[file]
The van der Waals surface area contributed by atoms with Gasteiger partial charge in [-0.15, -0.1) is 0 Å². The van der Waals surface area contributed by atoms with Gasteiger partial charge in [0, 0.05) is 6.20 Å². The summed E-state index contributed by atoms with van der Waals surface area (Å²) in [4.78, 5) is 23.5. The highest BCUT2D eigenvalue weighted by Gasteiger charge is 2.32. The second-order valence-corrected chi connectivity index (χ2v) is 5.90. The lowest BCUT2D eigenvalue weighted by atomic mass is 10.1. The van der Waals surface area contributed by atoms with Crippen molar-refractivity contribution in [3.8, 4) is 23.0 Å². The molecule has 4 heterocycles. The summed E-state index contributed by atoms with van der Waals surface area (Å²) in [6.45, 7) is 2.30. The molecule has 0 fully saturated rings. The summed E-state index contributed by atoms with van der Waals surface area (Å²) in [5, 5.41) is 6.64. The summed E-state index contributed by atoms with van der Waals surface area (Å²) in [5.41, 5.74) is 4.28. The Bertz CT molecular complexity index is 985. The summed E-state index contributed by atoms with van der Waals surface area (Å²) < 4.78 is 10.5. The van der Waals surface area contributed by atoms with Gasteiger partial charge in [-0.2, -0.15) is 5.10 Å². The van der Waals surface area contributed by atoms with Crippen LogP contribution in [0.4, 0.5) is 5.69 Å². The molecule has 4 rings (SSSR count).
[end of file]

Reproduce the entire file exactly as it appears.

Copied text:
The van der Waals surface area contributed by atoms with Gasteiger partial charge in [-0.15, -0.1) is 0 Å². The van der Waals surface area contributed by atoms with Gasteiger partial charge in [0, 0.05) is 6.20 Å². The summed E-state index contributed by atoms with van der Waals surface area (Å²) in [4.78, 5) is 23.5. The highest BCUT2D eigenvalue weighted by Gasteiger charge is 2.32. The second-order valence-corrected chi connectivity index (χ2v) is 5.90. The lowest BCUT2D eigenvalue weighted by atomic mass is 10.1. The van der Waals surface area contributed by atoms with Crippen molar-refractivity contribution in [3.8, 4) is 23.0 Å². The molecule has 4 heterocycles. The summed E-state index contributed by atoms with van der Waals surface area (Å²) in [6.45, 7) is 2.30. The molecule has 0 fully saturated rings. The summed E-state index contributed by atoms with van der Waals surface area (Å²) in [5, 5.41) is 6.64. The summed E-state index contributed by atoms with van der Waals surface area (Å²) in [5.41, 5.74) is 4.28. The Bertz CT molecular complexity index is 985. The summed E-state index contributed by atoms with van der Waals surface area (Å²) < 4.78 is 10.5. The van der Waals surface area contributed by atoms with Gasteiger partial charge in [-0.2, -0.15) is 5.10 Å². The van der Waals surface area contributed by atoms with Crippen LogP contribution in [0.4, 0.5) is 5.69 Å². The molecule has 4 rings (SSSR count).